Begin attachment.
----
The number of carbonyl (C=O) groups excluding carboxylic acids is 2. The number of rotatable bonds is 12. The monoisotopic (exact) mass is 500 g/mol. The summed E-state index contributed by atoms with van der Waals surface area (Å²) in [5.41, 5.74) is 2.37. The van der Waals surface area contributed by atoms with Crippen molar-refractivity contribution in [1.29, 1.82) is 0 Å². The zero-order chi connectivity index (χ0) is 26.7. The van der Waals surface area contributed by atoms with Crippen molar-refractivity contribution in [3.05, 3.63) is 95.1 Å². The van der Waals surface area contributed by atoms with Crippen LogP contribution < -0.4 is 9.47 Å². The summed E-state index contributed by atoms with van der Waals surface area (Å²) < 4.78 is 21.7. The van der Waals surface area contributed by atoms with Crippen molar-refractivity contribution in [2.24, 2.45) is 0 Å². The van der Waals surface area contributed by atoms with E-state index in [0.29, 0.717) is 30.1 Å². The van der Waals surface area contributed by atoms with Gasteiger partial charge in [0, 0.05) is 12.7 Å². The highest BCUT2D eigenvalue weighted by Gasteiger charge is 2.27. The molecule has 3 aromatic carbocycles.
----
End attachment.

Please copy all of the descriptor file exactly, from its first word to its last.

The number of carbonyl (C=O) groups excluding carboxylic acids is 2. The number of rotatable bonds is 12. The monoisotopic (exact) mass is 500 g/mol. The summed E-state index contributed by atoms with van der Waals surface area (Å²) in [5.41, 5.74) is 2.37. The van der Waals surface area contributed by atoms with Crippen molar-refractivity contribution in [1.29, 1.82) is 0 Å². The zero-order chi connectivity index (χ0) is 26.7. The van der Waals surface area contributed by atoms with Crippen molar-refractivity contribution in [3.05, 3.63) is 95.1 Å². The van der Waals surface area contributed by atoms with Crippen LogP contribution < -0.4 is 9.47 Å². The summed E-state index contributed by atoms with van der Waals surface area (Å²) < 4.78 is 21.7. The van der Waals surface area contributed by atoms with Crippen molar-refractivity contribution in [2.24, 2.45) is 0 Å². The van der Waals surface area contributed by atoms with E-state index in [0.29, 0.717) is 30.1 Å². The van der Waals surface area contributed by atoms with Gasteiger partial charge in [0, 0.05) is 12.7 Å². The highest BCUT2D eigenvalue weighted by Gasteiger charge is 2.27. The molecule has 3 aromatic carbocycles.